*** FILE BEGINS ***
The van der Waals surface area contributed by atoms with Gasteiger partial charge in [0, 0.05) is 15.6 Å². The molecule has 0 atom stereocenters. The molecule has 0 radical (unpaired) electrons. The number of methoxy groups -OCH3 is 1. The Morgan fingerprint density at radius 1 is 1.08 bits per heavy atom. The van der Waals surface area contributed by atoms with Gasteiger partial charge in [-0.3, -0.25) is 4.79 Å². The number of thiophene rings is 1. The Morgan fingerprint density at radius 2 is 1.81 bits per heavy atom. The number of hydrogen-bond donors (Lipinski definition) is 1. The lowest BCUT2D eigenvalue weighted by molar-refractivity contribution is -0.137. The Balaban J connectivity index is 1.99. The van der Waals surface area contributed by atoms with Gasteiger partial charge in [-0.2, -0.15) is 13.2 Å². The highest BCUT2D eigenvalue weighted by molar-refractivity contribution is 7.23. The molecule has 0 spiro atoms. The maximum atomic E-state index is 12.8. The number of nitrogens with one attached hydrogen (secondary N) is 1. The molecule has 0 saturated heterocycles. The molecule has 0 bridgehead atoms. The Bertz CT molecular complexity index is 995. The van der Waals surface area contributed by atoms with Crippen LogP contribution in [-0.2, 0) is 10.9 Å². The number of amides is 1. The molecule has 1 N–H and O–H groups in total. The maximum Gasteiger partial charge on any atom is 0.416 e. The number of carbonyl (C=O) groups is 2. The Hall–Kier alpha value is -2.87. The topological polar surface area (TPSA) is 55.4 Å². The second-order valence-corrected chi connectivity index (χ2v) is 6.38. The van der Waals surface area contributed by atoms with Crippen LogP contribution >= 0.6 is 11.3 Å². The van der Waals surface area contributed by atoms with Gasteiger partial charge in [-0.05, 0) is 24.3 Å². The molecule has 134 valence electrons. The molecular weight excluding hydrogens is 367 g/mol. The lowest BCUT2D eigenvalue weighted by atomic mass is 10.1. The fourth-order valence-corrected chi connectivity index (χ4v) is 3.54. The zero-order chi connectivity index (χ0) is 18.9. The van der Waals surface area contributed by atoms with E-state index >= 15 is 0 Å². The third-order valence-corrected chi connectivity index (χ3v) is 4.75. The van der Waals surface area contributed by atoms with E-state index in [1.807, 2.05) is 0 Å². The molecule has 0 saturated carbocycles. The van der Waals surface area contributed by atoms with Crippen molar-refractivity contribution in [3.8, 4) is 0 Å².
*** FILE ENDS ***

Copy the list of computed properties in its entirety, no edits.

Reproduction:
The van der Waals surface area contributed by atoms with Gasteiger partial charge in [0, 0.05) is 15.6 Å². The molecule has 0 atom stereocenters. The molecule has 0 radical (unpaired) electrons. The number of methoxy groups -OCH3 is 1. The Morgan fingerprint density at radius 1 is 1.08 bits per heavy atom. The van der Waals surface area contributed by atoms with Gasteiger partial charge in [-0.3, -0.25) is 4.79 Å². The number of thiophene rings is 1. The Morgan fingerprint density at radius 2 is 1.81 bits per heavy atom. The number of hydrogen-bond donors (Lipinski definition) is 1. The lowest BCUT2D eigenvalue weighted by molar-refractivity contribution is -0.137. The Balaban J connectivity index is 1.99. The van der Waals surface area contributed by atoms with Gasteiger partial charge in [-0.2, -0.15) is 13.2 Å². The highest BCUT2D eigenvalue weighted by molar-refractivity contribution is 7.23. The molecule has 0 spiro atoms. The maximum atomic E-state index is 12.8. The number of nitrogens with one attached hydrogen (secondary N) is 1. The molecule has 0 saturated heterocycles. The molecule has 0 bridgehead atoms. The Bertz CT molecular complexity index is 995. The van der Waals surface area contributed by atoms with Crippen LogP contribution in [-0.2, 0) is 10.9 Å². The number of amides is 1. The molecule has 1 N–H and O–H groups in total. The maximum Gasteiger partial charge on any atom is 0.416 e. The number of carbonyl (C=O) groups is 2. The Hall–Kier alpha value is -2.87. The topological polar surface area (TPSA) is 55.4 Å². The second-order valence-corrected chi connectivity index (χ2v) is 6.38. The van der Waals surface area contributed by atoms with Crippen LogP contribution >= 0.6 is 11.3 Å². The van der Waals surface area contributed by atoms with Gasteiger partial charge in [-0.05, 0) is 24.3 Å². The molecule has 134 valence electrons. The molecular weight excluding hydrogens is 367 g/mol. The lowest BCUT2D eigenvalue weighted by atomic mass is 10.1. The fourth-order valence-corrected chi connectivity index (χ4v) is 3.54. The zero-order chi connectivity index (χ0) is 18.9. The van der Waals surface area contributed by atoms with E-state index >= 15 is 0 Å². The third-order valence-corrected chi connectivity index (χ3v) is 4.75. The van der Waals surface area contributed by atoms with E-state index in [1.807, 2.05) is 0 Å². The molecule has 0 saturated carbocycles. The van der Waals surface area contributed by atoms with Crippen molar-refractivity contribution in [3.8, 4) is 0 Å².